While executive orders can be used to bring some relief to the nearly 30 million unemployed Americans and those who might face forced evictions, it won`t move the needle during a second stimulus check. To do this, Congress and the White House must reach an increasingly dubious comprehensive agreement. But one thing is clear. None of the implementing regulations hinted at by the White House include a second stimulus check, which can only be approved and paid with the passage of a law by Congress and a signature by Trump. Although Democrats, Republicans and White House officials agree on the need for a second direct payment to Americans, a second stimulus check appears to be the victim of stalled negotiations on other aspects of aid. In a speech in the Senate, McConnell accused congressional Democrats of dropping increased unemployment benefits. No Democrat voted to change the law. Republicans Cory Gardner, Republicans from Colorado, and Rand Paul, Republicans from Kentucky, joined Democrats in rejecting the motion and eleven senators did not vote. Tense negotiations between White House officials and Democratic leaders on the next coronavirus stimulus package now appear to be at a standstill again. White House Chief of Staff Mark Meadows and Treasury Secretary Steve Mnuchin left the office of House speaker Nancy Pelosi after another marathon meeting without a deal. “Unfortunately, we have not made progress,” Mnuchin told reporters. Senate Minority Leader Chuck Schumer, who was also part of the meeting, repeated Mnuchin`s sentiments and said, “It was a disappointing meeting.” Democrats and Republicans have been working for weeks on the details of a new coronavirus stimulus proposal before going on hiatus (August 7).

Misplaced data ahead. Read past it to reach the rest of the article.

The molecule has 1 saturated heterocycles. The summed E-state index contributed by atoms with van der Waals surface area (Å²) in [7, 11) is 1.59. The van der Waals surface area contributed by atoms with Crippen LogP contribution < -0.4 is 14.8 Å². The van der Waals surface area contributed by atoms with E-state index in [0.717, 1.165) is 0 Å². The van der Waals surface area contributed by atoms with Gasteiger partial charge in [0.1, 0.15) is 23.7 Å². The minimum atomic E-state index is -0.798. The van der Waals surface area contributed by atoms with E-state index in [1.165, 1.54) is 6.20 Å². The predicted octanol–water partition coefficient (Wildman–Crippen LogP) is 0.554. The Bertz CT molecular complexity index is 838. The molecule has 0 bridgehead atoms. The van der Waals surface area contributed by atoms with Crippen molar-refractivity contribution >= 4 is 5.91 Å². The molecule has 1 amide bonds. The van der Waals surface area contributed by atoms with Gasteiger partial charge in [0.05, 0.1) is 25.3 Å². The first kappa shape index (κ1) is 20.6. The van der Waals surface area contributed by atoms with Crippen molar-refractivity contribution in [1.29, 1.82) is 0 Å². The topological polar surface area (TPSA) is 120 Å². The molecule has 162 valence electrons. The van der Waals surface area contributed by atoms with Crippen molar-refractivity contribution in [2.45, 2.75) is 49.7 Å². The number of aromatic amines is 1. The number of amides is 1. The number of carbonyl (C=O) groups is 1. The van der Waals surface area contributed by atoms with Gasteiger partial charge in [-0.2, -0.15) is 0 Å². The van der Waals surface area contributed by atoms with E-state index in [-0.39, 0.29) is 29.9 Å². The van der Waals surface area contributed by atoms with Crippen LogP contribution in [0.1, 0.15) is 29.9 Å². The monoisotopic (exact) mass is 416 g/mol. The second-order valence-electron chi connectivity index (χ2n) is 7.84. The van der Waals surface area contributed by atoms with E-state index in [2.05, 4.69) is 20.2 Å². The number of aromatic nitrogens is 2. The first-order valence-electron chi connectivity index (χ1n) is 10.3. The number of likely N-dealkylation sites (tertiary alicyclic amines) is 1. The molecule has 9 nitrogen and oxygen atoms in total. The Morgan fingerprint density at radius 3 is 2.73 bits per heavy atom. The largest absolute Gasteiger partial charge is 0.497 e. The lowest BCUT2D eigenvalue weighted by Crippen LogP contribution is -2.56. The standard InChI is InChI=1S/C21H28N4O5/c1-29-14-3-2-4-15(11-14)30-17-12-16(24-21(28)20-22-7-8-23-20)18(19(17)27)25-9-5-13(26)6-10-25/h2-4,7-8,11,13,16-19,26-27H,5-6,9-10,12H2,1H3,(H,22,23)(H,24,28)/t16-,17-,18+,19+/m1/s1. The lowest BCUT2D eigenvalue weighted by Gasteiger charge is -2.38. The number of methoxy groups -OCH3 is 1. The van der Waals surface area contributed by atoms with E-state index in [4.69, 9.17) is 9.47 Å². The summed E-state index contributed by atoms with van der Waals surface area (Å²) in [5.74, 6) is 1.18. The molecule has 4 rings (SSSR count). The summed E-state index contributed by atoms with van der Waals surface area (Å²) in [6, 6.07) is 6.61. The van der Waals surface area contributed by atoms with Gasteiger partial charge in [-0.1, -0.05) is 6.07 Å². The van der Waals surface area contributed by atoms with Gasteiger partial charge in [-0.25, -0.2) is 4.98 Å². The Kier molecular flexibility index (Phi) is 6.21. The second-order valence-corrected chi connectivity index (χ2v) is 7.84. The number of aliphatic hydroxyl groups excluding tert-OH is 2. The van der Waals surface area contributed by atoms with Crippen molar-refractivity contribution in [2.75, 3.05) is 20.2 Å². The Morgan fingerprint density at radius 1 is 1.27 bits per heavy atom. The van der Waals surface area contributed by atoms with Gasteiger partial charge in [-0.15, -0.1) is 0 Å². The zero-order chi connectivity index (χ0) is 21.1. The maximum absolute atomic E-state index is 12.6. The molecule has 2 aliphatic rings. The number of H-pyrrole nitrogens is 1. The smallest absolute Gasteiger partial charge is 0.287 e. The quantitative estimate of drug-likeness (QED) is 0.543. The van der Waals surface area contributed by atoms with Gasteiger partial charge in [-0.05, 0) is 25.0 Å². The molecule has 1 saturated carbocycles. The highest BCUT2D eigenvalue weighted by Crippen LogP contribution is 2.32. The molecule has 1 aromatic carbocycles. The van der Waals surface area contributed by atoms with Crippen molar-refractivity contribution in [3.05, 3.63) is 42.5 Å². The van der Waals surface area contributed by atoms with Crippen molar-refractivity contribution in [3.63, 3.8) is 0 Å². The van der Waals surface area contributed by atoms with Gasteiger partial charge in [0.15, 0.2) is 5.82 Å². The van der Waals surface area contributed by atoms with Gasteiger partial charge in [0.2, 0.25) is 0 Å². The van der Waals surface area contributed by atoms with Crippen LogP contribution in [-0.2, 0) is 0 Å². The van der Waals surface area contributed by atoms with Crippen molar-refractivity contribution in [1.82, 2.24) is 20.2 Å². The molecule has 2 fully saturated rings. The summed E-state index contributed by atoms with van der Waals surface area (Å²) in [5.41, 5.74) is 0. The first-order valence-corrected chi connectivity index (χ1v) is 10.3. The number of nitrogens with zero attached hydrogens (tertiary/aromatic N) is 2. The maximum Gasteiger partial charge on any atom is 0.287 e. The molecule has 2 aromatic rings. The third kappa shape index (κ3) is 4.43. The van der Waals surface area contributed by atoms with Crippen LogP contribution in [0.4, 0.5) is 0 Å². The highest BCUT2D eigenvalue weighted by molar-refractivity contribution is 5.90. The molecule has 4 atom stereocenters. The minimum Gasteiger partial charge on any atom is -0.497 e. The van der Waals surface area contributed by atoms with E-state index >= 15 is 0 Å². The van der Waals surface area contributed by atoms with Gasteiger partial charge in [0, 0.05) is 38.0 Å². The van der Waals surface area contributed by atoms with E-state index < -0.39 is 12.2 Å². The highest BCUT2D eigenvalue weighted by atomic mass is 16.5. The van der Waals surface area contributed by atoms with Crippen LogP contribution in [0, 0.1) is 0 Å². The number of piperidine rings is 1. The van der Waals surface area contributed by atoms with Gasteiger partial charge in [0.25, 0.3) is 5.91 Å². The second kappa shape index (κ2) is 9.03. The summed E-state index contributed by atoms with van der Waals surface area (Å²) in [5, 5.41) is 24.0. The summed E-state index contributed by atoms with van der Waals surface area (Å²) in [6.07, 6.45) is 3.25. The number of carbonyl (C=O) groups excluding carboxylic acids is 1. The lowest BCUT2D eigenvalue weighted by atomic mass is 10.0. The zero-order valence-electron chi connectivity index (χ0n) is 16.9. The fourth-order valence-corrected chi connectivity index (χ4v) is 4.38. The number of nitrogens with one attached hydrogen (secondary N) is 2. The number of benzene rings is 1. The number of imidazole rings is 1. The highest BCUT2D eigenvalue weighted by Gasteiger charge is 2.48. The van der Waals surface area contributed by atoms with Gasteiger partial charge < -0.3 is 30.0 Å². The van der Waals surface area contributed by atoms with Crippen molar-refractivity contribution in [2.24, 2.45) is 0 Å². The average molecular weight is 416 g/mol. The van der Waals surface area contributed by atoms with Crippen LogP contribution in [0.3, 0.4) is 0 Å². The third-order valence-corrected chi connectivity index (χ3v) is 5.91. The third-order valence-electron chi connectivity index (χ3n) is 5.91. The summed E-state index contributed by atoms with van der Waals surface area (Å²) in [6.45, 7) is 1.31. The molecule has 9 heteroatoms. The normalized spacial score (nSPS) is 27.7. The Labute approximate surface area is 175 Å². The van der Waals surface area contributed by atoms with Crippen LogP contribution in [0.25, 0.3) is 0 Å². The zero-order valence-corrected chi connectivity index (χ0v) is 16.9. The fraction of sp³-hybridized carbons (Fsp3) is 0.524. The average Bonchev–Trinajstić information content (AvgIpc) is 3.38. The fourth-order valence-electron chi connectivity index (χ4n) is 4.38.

Three proposals are on the table, but the three negotiating parties (Democrats, Republicans and the White House) have yet to agree on exactly how to take stimulus measures and their generosity as the coronavirus pandemic continues to weigh on the US economy. Any new bills are expected to extend the additional unemployment benefits, which expired on July 31. In recent days, countries like Colorado, Florida, North Carolina and West Virginia have reported that they will likely try to get additional unemployment benefits limited to their unemployed, with dozens more expected to follow. This weekend, feMA said Arizona, Iowa, Louisiana and New Mexico had agreed to make the benefits available to residents. In nightly negotiations with Democrats in Congress on Thursday, White House officials proposed a short-term extension of the popular unemployment benefit that pays $600 a week to unemployed Americans, a CARES Act provision that formally expires Friday. But House spokeswoman Nancy Pelosi and Senate minority leader Chuck Schumer rejected the offer, arguing that Republicans don`t understand the situation requires a greater solution. M. Meadows said President Trump would support a flat week-long extension of the $600 benefit to give lawmakers time to negotiate a longer deal. But Democrats rejected an attempt by Arizona Republican Senator Martha McSally to get approval for such an extension, with Schumer dismissing the efforts as a “stunt” in the Senate. He compared the negotiations with the Republicans to the attempt to nail Jell-O to the wall, Mr. . .